Berlin/Manila– Berlin confirmed on Monday the murder of a German hostage by the militant Islamist group Abu Sayyaf in the southern Philippines with Chancellor Angela Merkel (pic) condemning the killing as “barbaric” and “abominable”.
Speaking in Berlin, Merkel’s spokesman said the chancellor believes the murder showed how unscrupulous and inhumane the terrorists involved were.
“We must all stand together and fight against them,” the spokesman says.
Earlier a spokesman for the foreign ministry in Berlin confirmed the murder of the 70-year-old yachtsman.
“There is no longer any reasonable doubt that the German national abducted in the Philippines is dead,” a spokesman for the ministry said.
“We are deeply shocked by the perpetrators’ inhumane and cruel act,” the spokesman said.
The man was taken captive on his yacht off the southern Philippines three months ago after the militants shot dead his 59-year-old wife as she fought back. Her body was left in the boat.
In a one-minute-34–second video released by the Abu Sayyaf, the captive wore sandals, grey pants and a black T-shirt and slumped on a grassy lot while a man held a sickle to his neck.
“Now he’ll kill me,” the German man said.
His captors shouted “Allahu Akbar” (“God is Great” in Arabic) after the beheading, which was carried out on Sunday after a ransom demand deadline had passed.
The Abu Sayyaf group demanded 30 million pesos (600,000 dollars) be paid by Sunday afternoon or they would behead the captive.
“We grieve as we strongly condemn the barbaric beheading of yet another kidnap victim,” Philippine presidential peace adviser Jesus Dureza said in a statement following the release of the video on various websites and chat groups.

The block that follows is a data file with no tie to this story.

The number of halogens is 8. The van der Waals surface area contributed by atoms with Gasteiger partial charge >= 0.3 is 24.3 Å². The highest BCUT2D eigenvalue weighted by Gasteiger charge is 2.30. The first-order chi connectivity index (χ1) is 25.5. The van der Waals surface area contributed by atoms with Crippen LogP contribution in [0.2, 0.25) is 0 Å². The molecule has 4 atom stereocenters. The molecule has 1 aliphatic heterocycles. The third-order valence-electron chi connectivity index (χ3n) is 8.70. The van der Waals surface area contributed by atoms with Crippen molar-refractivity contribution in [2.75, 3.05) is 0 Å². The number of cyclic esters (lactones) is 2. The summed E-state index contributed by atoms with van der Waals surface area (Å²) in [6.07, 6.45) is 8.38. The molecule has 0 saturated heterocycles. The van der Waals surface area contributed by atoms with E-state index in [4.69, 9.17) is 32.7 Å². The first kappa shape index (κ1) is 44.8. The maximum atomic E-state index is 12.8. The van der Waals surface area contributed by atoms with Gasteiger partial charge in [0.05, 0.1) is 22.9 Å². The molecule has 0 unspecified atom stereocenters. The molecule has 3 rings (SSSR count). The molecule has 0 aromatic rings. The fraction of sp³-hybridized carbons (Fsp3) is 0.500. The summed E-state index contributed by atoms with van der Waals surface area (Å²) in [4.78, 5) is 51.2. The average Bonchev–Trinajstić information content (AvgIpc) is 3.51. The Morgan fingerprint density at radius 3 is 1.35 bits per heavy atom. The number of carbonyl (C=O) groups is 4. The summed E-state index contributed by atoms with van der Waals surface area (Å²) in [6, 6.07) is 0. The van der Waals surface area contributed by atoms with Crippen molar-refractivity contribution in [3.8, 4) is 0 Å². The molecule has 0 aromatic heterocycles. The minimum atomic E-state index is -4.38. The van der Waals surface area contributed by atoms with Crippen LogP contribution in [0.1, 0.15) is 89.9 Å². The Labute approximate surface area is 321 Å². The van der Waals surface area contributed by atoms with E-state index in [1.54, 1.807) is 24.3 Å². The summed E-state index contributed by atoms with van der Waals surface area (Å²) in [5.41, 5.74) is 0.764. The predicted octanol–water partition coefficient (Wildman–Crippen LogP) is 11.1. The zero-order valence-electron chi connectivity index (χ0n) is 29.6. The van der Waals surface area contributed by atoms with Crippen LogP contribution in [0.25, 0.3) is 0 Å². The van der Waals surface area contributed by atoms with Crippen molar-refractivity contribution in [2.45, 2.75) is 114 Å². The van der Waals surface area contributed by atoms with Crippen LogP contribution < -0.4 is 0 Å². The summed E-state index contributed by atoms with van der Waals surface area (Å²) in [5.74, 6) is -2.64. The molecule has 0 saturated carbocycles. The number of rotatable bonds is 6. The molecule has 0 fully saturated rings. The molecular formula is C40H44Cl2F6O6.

“Up to the last moment, many sectors, including the armed forces of the Philippines, exhausted all efforts to save his life,” he added. “We all tried our best. But to no avail.”
Dureza called on the public to support the government’s fight against terrorism.
“Terrorism has no place in a country like ours and we as a people must confront violent extremism every time it rears its ugly head,” he said. “There must be a stop to this killing of the innocent and the helpless.”
The Philippine military vowed to hunt down the killers.
“It’s a mournful day for all peace-loving and God-fearing citizens of the Philippines,” said Colonel Edgard Arevalo, a spokesman for the armed forces.
“We commit to relentlessly pursue the ongoing all-out offensives to neutralize the perpetrators of this dastardly crime,” he added.
Arevalo said troops were making every effort to find the body of the German man, “to be handed to his bereaved family and to afford him the decent burial he deserves.”
Last year, Abu Sayyaf beheaded two Canadian nationals whose ransom demands were not paid. The Canadians were abducted in September 2015 with a Norwegian man and a Filipino woman, who were later both freed separately.
It is unclear whether Norway made a ransom payment for the Norwegian hostage’s release.
The Philippine government has a no-ransom policy and discourages payments by other parties, but has not been able to stop such pay-offs in past instances.
Abu Sayyaf militants are believed to be holding captive more than 20 other hostages in the southern Philippines.
Aside from undertaking kidnappings for ransom, the Abu Sayyaf group has been blamed for some of the worst terrorist attacks in the Philippines.
President Rodrigo Duterte has directed the military to crush the militant group and warned that it could be a source of recruitment for the Islamic State extremist militia.